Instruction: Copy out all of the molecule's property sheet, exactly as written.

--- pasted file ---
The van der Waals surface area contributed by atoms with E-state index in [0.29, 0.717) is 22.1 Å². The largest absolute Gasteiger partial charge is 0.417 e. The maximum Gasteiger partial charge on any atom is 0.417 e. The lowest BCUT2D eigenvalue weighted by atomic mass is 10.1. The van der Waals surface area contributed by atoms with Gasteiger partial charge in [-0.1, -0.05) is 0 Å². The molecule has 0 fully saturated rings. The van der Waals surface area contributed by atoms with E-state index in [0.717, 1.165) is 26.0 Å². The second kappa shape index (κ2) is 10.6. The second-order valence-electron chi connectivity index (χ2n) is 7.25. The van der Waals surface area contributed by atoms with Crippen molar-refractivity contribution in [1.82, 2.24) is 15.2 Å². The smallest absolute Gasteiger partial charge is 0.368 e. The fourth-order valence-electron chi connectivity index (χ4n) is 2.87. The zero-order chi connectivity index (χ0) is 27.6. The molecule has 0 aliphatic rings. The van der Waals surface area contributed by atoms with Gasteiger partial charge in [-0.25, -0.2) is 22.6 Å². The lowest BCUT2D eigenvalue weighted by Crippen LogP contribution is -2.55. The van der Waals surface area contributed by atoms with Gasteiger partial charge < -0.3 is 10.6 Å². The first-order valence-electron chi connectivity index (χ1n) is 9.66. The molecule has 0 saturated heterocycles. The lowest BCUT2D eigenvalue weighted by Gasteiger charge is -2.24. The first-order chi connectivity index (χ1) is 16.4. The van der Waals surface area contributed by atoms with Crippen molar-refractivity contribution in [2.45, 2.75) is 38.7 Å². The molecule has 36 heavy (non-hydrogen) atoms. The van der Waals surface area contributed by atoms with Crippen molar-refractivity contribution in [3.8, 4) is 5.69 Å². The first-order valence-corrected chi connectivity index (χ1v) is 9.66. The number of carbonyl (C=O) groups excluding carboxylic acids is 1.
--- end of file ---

The van der Waals surface area contributed by atoms with E-state index in [0.29, 0.717) is 22.1 Å². The largest absolute Gasteiger partial charge is 0.417 e. The maximum Gasteiger partial charge on any atom is 0.417 e. The lowest BCUT2D eigenvalue weighted by atomic mass is 10.1. The van der Waals surface area contributed by atoms with Gasteiger partial charge in [-0.1, -0.05) is 0 Å². The molecule has 0 fully saturated rings. The van der Waals surface area contributed by atoms with E-state index in [0.717, 1.165) is 26.0 Å². The second kappa shape index (κ2) is 10.6. The second-order valence-electron chi connectivity index (χ2n) is 7.25. The van der Waals surface area contributed by atoms with Crippen molar-refractivity contribution in [1.82, 2.24) is 15.2 Å². The smallest absolute Gasteiger partial charge is 0.368 e. The fourth-order valence-electron chi connectivity index (χ4n) is 2.87. The zero-order chi connectivity index (χ0) is 27.6. The molecule has 0 aliphatic rings. The van der Waals surface area contributed by atoms with Gasteiger partial charge in [-0.25, -0.2) is 22.6 Å². The lowest BCUT2D eigenvalue weighted by Crippen LogP contribution is -2.55. The van der Waals surface area contributed by atoms with Gasteiger partial charge < -0.3 is 10.6 Å². The first-order valence-electron chi connectivity index (χ1n) is 9.66. The molecule has 0 saturated heterocycles. The lowest BCUT2D eigenvalue weighted by Gasteiger charge is -2.24. The first-order chi connectivity index (χ1) is 16.4. The van der Waals surface area contributed by atoms with Crippen molar-refractivity contribution in [2.45, 2.75) is 38.7 Å². The molecule has 36 heavy (non-hydrogen) atoms. The van der Waals surface area contributed by atoms with Crippen molar-refractivity contribution in [3.8, 4) is 5.69 Å². The first-order valence-corrected chi connectivity index (χ1v) is 9.66. The number of carbonyl (C=O) groups excluding carboxylic acids is 1.